News & Events
SFY In the News
Evelina Cheng, 12, entered the “Youth Voices” national contest knowing exactly what she wanted to draw.
More than a few years ago, I was dispatched to a street robbery that had just occurred. I arrived at the apartment complex and found the victim, who waved me down. He advised that three guys had just robbed him. One held a knife while the other two pulled his wallet and keys from his pockets. They fled on foot. We got a good description of the suspects: All three appeared to be Hispanic males, late teens to early twenties. One of the suspects was described as much taller than the other two.
A group of high school students who organized a local March for Our Lives rally in March to advocate for stricter gun laws in the wake of the school shooting in Parkland, Florida, didn’t want to stop there. So they encouraged Sen. Adam Morfeld to introduce an interim legislative study to examine school safety and Friday found themselves in front of the Legislature’s Judiciary Committee.
The Nebraska Education Committee spent nearly five hours on Friday taking a deep dive into school safety. The rise in school shootings across the nation prompted discussion, with one thought being to get more guns into schools.
A model memorandum of understanding (MOU) governing the role of school resource officers (SROs) in Massachusetts schools was released today by Attorney General Maura Healey, the Massachusetts Executive Office of Public Safety and Security, and the Massachusetts Department of Elementary and Secondary Education.
Remember that debate about school resource officers a couple of months ago? Lincoln Police Chief Jeff Bliemiester does, and as a result, both school resource officers and school administrators are getting more training. “We want to ensure administrators and our SROs have a consistent message about the role of SROs,” Bliemiester said. “This is all part of an ongoing evolution to provide our officers and the administrators with what we believe is the most important roles the SROs will serve.”
Over the past week, a Facebook video went viral, showing an El Paso police officer drawing his gun on a group of Latino kids outside a community center and handcuffing the person taking the video. The video has drawn outrage — and rightly so — as an illustration of the urgent need for robust police policies and training emphasizing de-escalation and how to interact with youth.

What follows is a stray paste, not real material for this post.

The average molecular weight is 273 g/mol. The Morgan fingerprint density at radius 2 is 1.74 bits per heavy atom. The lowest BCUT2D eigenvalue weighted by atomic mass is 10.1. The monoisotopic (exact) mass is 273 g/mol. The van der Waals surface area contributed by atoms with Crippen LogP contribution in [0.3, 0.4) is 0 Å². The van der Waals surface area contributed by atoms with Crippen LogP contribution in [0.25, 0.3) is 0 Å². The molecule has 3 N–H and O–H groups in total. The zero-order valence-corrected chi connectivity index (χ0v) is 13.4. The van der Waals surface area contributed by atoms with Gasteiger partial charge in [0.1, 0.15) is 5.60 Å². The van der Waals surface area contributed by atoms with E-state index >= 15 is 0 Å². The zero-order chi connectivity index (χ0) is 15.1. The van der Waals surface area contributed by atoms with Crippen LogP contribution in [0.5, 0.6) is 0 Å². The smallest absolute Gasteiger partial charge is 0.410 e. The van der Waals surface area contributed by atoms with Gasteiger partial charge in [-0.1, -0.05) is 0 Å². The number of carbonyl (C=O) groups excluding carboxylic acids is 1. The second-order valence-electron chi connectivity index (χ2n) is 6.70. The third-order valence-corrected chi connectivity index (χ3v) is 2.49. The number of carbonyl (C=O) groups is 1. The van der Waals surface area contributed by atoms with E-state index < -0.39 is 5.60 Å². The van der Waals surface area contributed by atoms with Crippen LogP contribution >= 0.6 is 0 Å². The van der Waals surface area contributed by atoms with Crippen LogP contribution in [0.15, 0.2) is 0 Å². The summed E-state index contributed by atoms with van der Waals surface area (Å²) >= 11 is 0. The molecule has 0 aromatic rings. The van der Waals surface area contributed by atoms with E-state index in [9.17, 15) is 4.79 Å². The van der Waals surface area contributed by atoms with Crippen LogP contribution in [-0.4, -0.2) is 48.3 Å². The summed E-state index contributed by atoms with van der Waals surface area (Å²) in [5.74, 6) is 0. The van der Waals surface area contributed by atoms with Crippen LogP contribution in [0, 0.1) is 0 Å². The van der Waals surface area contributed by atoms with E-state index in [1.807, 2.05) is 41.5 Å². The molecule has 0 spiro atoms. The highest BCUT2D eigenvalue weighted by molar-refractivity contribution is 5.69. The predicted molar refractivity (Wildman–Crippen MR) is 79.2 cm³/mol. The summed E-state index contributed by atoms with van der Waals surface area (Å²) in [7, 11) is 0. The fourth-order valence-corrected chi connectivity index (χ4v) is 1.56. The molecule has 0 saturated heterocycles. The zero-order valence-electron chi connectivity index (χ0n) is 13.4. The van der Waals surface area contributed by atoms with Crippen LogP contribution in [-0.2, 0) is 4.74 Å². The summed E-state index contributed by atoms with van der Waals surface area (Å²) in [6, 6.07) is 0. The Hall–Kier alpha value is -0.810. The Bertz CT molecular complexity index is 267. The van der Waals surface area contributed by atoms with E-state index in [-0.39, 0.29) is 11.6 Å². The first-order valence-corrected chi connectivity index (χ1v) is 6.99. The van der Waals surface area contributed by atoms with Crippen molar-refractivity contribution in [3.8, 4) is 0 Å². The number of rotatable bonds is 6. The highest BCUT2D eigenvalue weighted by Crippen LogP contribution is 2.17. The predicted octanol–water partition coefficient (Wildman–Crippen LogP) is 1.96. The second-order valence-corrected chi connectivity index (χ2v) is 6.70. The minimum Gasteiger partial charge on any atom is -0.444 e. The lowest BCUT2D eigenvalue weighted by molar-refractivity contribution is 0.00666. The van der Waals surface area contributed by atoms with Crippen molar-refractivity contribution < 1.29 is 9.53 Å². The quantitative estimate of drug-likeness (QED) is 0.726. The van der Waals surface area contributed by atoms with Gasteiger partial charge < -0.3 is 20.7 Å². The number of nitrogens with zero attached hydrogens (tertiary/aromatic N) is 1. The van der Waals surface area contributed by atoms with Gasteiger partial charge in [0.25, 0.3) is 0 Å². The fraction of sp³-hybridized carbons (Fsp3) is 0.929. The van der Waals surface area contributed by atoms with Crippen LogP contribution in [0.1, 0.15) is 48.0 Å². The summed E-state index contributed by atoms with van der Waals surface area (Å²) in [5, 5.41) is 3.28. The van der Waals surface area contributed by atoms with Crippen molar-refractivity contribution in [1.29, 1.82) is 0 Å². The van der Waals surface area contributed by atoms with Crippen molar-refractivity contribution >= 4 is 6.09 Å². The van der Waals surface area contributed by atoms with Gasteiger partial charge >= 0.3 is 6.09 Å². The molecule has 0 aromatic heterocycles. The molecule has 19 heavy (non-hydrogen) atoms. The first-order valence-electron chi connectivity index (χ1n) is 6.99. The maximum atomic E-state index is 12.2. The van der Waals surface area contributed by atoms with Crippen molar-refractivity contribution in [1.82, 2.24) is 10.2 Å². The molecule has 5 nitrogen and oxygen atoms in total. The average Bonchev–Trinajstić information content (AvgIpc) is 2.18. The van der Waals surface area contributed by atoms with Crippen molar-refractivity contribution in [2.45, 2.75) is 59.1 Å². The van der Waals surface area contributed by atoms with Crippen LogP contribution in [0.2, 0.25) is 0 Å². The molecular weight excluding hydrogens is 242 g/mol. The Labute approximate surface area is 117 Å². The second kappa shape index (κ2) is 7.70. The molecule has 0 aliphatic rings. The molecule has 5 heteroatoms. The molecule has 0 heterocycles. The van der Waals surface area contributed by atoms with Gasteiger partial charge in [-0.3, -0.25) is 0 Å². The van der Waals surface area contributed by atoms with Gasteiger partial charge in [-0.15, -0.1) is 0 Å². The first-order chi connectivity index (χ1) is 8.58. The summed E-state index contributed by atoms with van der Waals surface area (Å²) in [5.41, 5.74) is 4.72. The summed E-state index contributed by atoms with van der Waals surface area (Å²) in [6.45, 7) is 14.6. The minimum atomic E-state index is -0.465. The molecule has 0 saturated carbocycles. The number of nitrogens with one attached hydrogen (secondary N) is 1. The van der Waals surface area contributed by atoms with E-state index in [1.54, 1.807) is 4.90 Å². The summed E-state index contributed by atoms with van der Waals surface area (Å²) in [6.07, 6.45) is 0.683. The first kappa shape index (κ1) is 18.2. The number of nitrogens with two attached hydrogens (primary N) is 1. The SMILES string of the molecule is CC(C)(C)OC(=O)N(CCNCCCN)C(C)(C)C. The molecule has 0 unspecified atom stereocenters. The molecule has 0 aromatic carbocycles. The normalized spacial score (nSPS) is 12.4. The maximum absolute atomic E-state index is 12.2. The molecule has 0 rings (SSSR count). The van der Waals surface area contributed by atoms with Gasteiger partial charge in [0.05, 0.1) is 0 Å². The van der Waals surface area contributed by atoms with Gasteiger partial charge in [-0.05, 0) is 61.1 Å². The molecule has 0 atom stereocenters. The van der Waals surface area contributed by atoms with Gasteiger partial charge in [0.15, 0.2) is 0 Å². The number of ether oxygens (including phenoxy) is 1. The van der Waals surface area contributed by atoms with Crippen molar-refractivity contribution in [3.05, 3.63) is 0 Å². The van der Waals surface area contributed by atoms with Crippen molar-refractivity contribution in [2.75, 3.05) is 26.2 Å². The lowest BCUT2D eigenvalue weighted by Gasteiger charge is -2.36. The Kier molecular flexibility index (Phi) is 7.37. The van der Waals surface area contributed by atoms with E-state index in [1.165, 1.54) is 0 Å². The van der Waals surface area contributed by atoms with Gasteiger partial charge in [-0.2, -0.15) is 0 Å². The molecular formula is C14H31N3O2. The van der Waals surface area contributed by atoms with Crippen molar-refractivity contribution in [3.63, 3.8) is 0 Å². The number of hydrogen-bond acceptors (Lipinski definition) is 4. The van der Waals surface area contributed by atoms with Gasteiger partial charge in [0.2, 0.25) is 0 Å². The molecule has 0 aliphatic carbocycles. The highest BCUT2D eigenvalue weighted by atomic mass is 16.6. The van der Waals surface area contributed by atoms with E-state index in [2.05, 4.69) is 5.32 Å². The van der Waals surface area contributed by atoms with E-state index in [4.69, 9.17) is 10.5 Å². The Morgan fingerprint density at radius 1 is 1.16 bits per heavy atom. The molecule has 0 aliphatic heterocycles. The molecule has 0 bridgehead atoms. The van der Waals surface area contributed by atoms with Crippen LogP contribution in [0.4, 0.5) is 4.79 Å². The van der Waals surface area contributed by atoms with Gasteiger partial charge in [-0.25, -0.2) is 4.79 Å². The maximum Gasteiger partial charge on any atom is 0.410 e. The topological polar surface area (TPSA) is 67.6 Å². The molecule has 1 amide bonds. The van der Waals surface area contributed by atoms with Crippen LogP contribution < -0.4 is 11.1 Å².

Seven teens loitered in a San Francisco park, and before long two police officers shuffled over and started grilling them. “Get over here,” a female officer yelled. “Sit your ass down.” Five of the kids stared at the officer with wide eyes and promptly planted themselves on the ground. Two others crossed their arms and ignored the officer’s commands. Suddenly, the officer burst out laughing and hugged the flustered kids. “Sorry,” she said, “sorry!” This was the first role playing exercise of the day.
San Francisco police are attending a “Policing the Teen Brain” train-the-trainer session this week to prepare to train officers on improving their interactions with the city’s youth.
Improving Law Enforcement/Youth Interactions in Times of Crisis
How is the current COVID-19 pandemic is impacting youth and their families? Experts provide recommendations for positive law enforcement response.
The webinar took place on April 21, 2020. Click the button below to watch the video and see the supporting materials.